• BT has relatively affordable broadband plans. You pay a significant premium for higher speeds and all plans have bandwidth caps. I think there is a 6 month contract. Check the BT/Druknet website for the latest price plans. Expect to pay installation and equipment charges. DrukCom offers broadband packages too, but I’m not sure about the pricing.
  • BT has also recently introduced 3G mobile broadband.


Cable TV

  • Depending on your neighbourhood, you will subscribe to either one of two cable operators in Thimphu, Norling or Etho Metho. I paid about 1500 Nu for the installation and 300 Nu monthly. The Etho Metho bill collection guy comes by monthly to collect payment. You can pay ahead or monthly.



  • There are a few pharmacies in town and you pick up India-manufactured medication cheaply. Cheap does not always equate to effective. I suggest that you pick up your medicine from Bangkok if you have to transit there. Get your usual, but I would not forget to get a good bottle of cough mixture, strips of lozenges, and some Clarinase (or similar). Cough and cold is very common in winter. Stuff spare luggage space with tissue packets, it will come in handy.
  • Insect bites are common during the summer months so bring a strong insect repellent. I recommend the 50% Deet gel insect repellent from Boots in Bangkok. Way more effective than anything you can get in Thimphu (I learnt this the hard way). Oh and if you’re a light sleeper, pick up some ear plugs (3 pairs a pack) from Boots. It is relatively better now, but dogs tend to make quite a ruckus at night.
  • There are no private clinics in Thimphu, so the only way to get medical attention is to go to the national hospital. Expect exceedingly long queues. I managed to avoid the hospital all year, so I really can’t tell how things are. If you are so inclined, you can check out the traditional medicine institute where herbal remedies are dispensed for your ailments. There is an English-speaking doctor who takes care of foreign patients. Public health care services are generally free.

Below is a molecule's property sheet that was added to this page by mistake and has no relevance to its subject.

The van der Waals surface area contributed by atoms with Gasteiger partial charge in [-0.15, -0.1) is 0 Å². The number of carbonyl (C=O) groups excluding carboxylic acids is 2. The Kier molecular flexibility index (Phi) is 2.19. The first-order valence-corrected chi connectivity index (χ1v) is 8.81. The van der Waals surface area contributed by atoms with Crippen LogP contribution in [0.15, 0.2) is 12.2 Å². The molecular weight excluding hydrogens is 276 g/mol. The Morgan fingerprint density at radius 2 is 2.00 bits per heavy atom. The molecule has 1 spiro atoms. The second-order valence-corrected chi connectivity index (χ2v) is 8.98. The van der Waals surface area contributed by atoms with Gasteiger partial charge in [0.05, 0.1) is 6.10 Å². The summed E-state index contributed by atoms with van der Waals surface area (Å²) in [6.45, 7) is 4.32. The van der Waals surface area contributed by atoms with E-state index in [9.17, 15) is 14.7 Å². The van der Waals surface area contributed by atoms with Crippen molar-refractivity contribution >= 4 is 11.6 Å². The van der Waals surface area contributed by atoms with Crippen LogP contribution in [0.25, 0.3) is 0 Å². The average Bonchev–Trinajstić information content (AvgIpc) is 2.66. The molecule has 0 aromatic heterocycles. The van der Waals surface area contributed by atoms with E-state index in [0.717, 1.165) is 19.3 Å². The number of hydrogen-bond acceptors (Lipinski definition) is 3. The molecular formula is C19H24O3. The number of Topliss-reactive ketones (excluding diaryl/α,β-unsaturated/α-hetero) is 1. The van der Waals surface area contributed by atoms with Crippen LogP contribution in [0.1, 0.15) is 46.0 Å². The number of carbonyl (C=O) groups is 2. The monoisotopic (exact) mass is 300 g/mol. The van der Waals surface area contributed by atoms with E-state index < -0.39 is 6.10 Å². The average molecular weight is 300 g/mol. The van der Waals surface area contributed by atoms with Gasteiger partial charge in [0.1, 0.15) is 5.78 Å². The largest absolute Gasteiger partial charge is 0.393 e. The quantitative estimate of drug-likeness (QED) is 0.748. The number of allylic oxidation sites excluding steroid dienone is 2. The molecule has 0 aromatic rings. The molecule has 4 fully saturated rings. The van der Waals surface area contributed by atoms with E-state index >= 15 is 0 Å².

Getting Around Town

  • Thimphu is a large town by Bhutan standards, but small by most other measures. You can easily cover the main town areas by foot.
  • Limited bus routes ply the town’s main thoroughfares, but I haven’t taken them thanks to the generosity of friends who often give me rides.
  • Taxis are also easily available, and are generally inexpensive. Communicating where you want to go would be the main challenge.



  • Pick up candles and matches at the local supermarket. There will be blackouts every now and then, so unless you’ve got night vision, get some.
  • The water takes a while to heat up in the water heater (more commonly known as a “geyser”) especially during the winter. I had an external geyser for my bathroom, so during winter nights, the water would sometimes freeze. Takes a good hour or two to get it hot enough to shower. Also, the water pipes can freeze overnight in winter. Keep some water in the bathroom to at least clean up in the mornings.
  • If you need to make your own air travel arrangements out of Bhutan, make your booking at DrukAir‘s (Bhutan’s national airline) office located at Chang Lam Plaza. You have up to 2 weeks’ grace (this policy varies, check at the counter) before you lose your booking without payment. To get around it, go back before the two weeks are up, and get your booking “extended”. All foreigners must pay in USD (cash/local cheque), the airline does not take credit cards.
  • For most of 2008, and even now, poultry imports are still banned from neighbouring India due to bird flu fears. As a result, eggs are rather expensive. Expect to pay between 150-180Nu for a dozen.


Leave a Reply

Your email address will not be published. Required fields are marked *